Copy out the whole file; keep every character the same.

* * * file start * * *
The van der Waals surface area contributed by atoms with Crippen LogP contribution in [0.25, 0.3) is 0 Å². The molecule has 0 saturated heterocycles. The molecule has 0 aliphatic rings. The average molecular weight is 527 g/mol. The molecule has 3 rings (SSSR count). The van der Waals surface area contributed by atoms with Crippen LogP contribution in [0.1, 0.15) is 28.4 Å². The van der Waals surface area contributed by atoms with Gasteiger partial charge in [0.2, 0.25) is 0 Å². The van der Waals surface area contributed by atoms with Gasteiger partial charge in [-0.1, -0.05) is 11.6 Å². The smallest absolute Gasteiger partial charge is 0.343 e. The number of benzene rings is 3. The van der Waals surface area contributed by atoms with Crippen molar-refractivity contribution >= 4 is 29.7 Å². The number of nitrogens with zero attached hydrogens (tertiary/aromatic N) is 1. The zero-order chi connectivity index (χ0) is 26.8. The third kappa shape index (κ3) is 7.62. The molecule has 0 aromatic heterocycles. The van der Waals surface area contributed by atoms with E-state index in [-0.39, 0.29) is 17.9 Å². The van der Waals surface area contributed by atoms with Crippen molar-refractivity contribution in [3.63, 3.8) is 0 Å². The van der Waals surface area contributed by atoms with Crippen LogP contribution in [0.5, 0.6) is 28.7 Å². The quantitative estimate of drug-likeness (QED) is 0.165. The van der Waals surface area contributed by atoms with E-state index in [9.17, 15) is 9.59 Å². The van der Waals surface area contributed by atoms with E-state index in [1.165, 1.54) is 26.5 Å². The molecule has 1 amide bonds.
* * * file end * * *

The van der Waals surface area contributed by atoms with Crippen LogP contribution in [0.25, 0.3) is 0 Å². The molecule has 0 saturated heterocycles. The molecule has 0 aliphatic rings. The average molecular weight is 527 g/mol. The molecule has 3 rings (SSSR count). The van der Waals surface area contributed by atoms with Crippen LogP contribution in [0.1, 0.15) is 28.4 Å². The van der Waals surface area contributed by atoms with Gasteiger partial charge in [0.2, 0.25) is 0 Å². The van der Waals surface area contributed by atoms with Gasteiger partial charge in [-0.1, -0.05) is 11.6 Å². The smallest absolute Gasteiger partial charge is 0.343 e. The number of benzene rings is 3. The van der Waals surface area contributed by atoms with Crippen molar-refractivity contribution >= 4 is 29.7 Å². The number of nitrogens with zero attached hydrogens (tertiary/aromatic N) is 1. The zero-order chi connectivity index (χ0) is 26.8. The third kappa shape index (κ3) is 7.62. The molecule has 0 aromatic heterocycles. The van der Waals surface area contributed by atoms with E-state index in [-0.39, 0.29) is 17.9 Å². The van der Waals surface area contributed by atoms with Crippen molar-refractivity contribution in [3.63, 3.8) is 0 Å². The van der Waals surface area contributed by atoms with Crippen LogP contribution in [0.5, 0.6) is 28.7 Å². The quantitative estimate of drug-likeness (QED) is 0.165. The van der Waals surface area contributed by atoms with E-state index in [9.17, 15) is 9.59 Å². The van der Waals surface area contributed by atoms with E-state index in [1.165, 1.54) is 26.5 Å². The molecule has 1 amide bonds.